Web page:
Taking it a step further is still rather straightforward. Readers seeking and expecting a nice, cozy whodunit comprise a somewhat different Audience from those seeking a hard-boiled, double-fisted, take-no-prisoners tale or readers with a yen for a detail-rich police procedural or any of the other guises a mystery might take. While the overall Purpose might be the same (present and then solve the puzzle), the Audience, and therefore the approach, will vary.
Okay…still pretty obvious. Big deal, right?
Let’s take it deeper. While the overall Purpose may be to solve that puzzle, it’s not the only thing that happens. (At least I hope not). There are characters to meet, settings to explore, moods to create, relationships to develop. While these sub-Purposes may be colored by the overall Purpose, they are not controlled by it.
If, for example, your protagonist develops an attraction to or even a relationship with another character, and you want your reader to “approve” and be happy for them, this short-term Purpose will dictate your literary decisions.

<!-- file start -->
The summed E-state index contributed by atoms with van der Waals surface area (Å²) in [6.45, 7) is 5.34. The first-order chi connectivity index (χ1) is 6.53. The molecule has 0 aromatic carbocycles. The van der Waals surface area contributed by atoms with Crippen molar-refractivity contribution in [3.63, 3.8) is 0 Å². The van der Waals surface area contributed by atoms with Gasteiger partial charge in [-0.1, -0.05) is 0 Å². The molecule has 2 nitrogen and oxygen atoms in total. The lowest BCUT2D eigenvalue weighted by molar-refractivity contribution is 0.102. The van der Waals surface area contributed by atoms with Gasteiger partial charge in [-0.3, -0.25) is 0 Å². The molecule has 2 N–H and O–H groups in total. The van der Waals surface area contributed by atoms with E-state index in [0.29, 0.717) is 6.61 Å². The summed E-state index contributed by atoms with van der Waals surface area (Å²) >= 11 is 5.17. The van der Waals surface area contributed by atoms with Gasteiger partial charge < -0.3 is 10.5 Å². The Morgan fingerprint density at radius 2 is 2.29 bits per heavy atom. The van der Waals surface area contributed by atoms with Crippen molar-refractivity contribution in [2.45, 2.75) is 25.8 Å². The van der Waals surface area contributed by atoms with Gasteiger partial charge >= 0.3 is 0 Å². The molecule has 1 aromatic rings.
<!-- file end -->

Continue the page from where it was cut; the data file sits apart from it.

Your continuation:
(Note that your short-term Audience for this could briefly be different from your overall Audience. These readers perhaps want to see sexual tension and sparks or the signs of a happy romance — issues perhaps far removed from the crime under investigation. More on that below.)
An action-packed chase or fight or deadly confrontation presents us with a slightly different Purpose and a slightly different Audience — one that hopefully is worried about your characters more so than simply the solution to the puzzle/crime. You now wish to frighten readers, increase their heart rate, make them fear the outcome, and so you make appropriate creative decisions: short, sharp, hard words; brief, brutal sentences; short paragraphs (leading to faster page turning, a physical/psychological trigger).